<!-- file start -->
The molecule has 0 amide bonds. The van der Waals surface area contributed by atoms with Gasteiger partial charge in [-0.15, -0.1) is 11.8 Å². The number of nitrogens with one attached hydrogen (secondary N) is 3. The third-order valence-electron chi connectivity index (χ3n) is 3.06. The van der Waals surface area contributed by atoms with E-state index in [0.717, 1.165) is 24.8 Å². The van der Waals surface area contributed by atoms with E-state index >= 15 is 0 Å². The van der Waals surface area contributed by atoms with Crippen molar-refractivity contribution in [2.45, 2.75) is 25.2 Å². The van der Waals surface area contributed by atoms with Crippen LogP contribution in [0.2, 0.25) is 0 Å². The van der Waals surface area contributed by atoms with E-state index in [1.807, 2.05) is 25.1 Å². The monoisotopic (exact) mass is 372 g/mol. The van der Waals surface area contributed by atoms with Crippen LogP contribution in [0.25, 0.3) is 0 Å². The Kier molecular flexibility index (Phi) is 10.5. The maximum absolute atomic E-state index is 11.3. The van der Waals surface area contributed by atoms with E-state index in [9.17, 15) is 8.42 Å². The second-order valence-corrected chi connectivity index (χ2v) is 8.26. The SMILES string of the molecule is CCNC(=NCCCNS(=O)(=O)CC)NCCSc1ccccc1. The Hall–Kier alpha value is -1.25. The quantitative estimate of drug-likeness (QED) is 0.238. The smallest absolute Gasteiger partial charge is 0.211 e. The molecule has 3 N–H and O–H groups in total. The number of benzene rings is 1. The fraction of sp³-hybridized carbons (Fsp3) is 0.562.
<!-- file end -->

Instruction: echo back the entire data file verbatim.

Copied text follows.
The molecule has 0 amide bonds. The van der Waals surface area contributed by atoms with Gasteiger partial charge in [-0.15, -0.1) is 11.8 Å². The number of nitrogens with one attached hydrogen (secondary N) is 3. The third-order valence-electron chi connectivity index (χ3n) is 3.06. The van der Waals surface area contributed by atoms with E-state index in [0.717, 1.165) is 24.8 Å². The van der Waals surface area contributed by atoms with E-state index >= 15 is 0 Å². The van der Waals surface area contributed by atoms with Crippen molar-refractivity contribution in [2.45, 2.75) is 25.2 Å². The van der Waals surface area contributed by atoms with Crippen LogP contribution in [0.2, 0.25) is 0 Å². The van der Waals surface area contributed by atoms with E-state index in [1.807, 2.05) is 25.1 Å². The monoisotopic (exact) mass is 372 g/mol. The van der Waals surface area contributed by atoms with Crippen LogP contribution in [0.25, 0.3) is 0 Å². The Kier molecular flexibility index (Phi) is 10.5. The maximum absolute atomic E-state index is 11.3. The van der Waals surface area contributed by atoms with E-state index in [9.17, 15) is 8.42 Å². The second-order valence-corrected chi connectivity index (χ2v) is 8.26. The SMILES string of the molecule is CCNC(=NCCCNS(=O)(=O)CC)NCCSc1ccccc1. The Hall–Kier alpha value is -1.25. The quantitative estimate of drug-likeness (QED) is 0.238. The smallest absolute Gasteiger partial charge is 0.211 e. The molecule has 3 N–H and O–H groups in total. The number of benzene rings is 1. The fraction of sp³-hybridized carbons (Fsp3) is 0.562.